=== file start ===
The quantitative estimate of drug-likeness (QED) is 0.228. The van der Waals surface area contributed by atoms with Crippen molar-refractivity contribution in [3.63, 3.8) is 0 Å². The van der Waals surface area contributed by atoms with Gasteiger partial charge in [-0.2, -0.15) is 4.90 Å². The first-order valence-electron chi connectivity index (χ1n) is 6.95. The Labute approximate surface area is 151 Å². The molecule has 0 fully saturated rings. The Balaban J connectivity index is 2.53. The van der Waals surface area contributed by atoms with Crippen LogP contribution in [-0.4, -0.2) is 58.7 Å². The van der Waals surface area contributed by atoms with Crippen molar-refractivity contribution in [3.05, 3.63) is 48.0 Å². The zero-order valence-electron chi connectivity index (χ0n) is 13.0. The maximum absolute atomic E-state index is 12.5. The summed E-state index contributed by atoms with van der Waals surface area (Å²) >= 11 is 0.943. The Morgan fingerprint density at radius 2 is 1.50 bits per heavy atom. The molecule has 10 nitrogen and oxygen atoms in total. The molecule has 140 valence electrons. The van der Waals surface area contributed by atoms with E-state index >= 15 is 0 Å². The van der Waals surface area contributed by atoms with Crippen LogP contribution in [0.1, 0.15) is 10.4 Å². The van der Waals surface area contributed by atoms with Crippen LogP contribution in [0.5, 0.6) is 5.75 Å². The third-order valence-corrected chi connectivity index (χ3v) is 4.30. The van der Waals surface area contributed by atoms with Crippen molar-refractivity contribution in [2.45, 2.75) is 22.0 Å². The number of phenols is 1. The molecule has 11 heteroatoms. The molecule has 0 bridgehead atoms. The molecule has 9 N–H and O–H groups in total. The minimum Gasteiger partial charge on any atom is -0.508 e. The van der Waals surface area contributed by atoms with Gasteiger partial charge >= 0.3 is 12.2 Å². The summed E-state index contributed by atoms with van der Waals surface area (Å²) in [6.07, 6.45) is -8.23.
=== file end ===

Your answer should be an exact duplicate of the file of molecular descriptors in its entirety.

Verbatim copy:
The quantitative estimate of drug-likeness (QED) is 0.228. The van der Waals surface area contributed by atoms with Crippen molar-refractivity contribution in [3.63, 3.8) is 0 Å². The van der Waals surface area contributed by atoms with Gasteiger partial charge in [-0.2, -0.15) is 4.90 Å². The first-order valence-electron chi connectivity index (χ1n) is 6.95. The Labute approximate surface area is 151 Å². The molecule has 0 fully saturated rings. The Balaban J connectivity index is 2.53. The van der Waals surface area contributed by atoms with Crippen LogP contribution in [-0.4, -0.2) is 58.7 Å². The van der Waals surface area contributed by atoms with Crippen molar-refractivity contribution in [3.05, 3.63) is 48.0 Å². The zero-order valence-electron chi connectivity index (χ0n) is 13.0. The maximum absolute atomic E-state index is 12.5. The summed E-state index contributed by atoms with van der Waals surface area (Å²) >= 11 is 0.943. The Morgan fingerprint density at radius 2 is 1.50 bits per heavy atom. The molecule has 10 nitrogen and oxygen atoms in total. The molecule has 140 valence electrons. The van der Waals surface area contributed by atoms with E-state index >= 15 is 0 Å². The van der Waals surface area contributed by atoms with Crippen LogP contribution in [0.1, 0.15) is 10.4 Å². The van der Waals surface area contributed by atoms with Crippen LogP contribution in [0.5, 0.6) is 5.75 Å². The third-order valence-corrected chi connectivity index (χ3v) is 4.30. The van der Waals surface area contributed by atoms with Crippen molar-refractivity contribution in [2.45, 2.75) is 22.0 Å². The number of phenols is 1. The molecule has 11 heteroatoms. The molecule has 0 bridgehead atoms. The molecule has 9 N–H and O–H groups in total. The minimum Gasteiger partial charge on any atom is -0.508 e. The van der Waals surface area contributed by atoms with Gasteiger partial charge >= 0.3 is 12.2 Å². The summed E-state index contributed by atoms with van der Waals surface area (Å²) in [6.07, 6.45) is -8.23.